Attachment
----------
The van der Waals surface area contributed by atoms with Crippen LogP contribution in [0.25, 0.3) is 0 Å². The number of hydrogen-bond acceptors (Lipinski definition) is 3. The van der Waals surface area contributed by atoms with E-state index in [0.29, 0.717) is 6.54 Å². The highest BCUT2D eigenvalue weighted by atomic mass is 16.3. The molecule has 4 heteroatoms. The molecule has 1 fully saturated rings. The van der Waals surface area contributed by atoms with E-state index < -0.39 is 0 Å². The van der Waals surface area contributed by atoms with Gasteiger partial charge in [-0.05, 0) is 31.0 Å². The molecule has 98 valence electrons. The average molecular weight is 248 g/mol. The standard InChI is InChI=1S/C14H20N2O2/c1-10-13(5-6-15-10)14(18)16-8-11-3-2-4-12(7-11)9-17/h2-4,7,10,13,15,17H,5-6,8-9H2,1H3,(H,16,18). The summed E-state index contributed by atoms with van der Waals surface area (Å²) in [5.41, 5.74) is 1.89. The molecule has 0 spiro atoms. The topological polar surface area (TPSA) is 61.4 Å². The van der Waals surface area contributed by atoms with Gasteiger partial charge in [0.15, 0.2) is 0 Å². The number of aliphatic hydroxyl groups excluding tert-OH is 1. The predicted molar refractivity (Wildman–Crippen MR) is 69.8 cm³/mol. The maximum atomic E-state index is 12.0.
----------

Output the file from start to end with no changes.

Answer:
The van der Waals surface area contributed by atoms with Crippen LogP contribution in [0.25, 0.3) is 0 Å². The number of hydrogen-bond acceptors (Lipinski definition) is 3. The van der Waals surface area contributed by atoms with E-state index in [0.29, 0.717) is 6.54 Å². The highest BCUT2D eigenvalue weighted by atomic mass is 16.3. The molecule has 4 heteroatoms. The molecule has 1 fully saturated rings. The van der Waals surface area contributed by atoms with E-state index < -0.39 is 0 Å². The van der Waals surface area contributed by atoms with Gasteiger partial charge in [-0.05, 0) is 31.0 Å². The molecule has 98 valence electrons. The average molecular weight is 248 g/mol. The standard InChI is InChI=1S/C14H20N2O2/c1-10-13(5-6-15-10)14(18)16-8-11-3-2-4-12(7-11)9-17/h2-4,7,10,13,15,17H,5-6,8-9H2,1H3,(H,16,18). The summed E-state index contributed by atoms with van der Waals surface area (Å²) in [5.41, 5.74) is 1.89. The molecule has 0 spiro atoms. The topological polar surface area (TPSA) is 61.4 Å². The van der Waals surface area contributed by atoms with Gasteiger partial charge in [0.15, 0.2) is 0 Å². The number of aliphatic hydroxyl groups excluding tert-OH is 1. The predicted molar refractivity (Wildman–Crippen MR) is 69.8 cm³/mol. The maximum atomic E-state index is 12.0.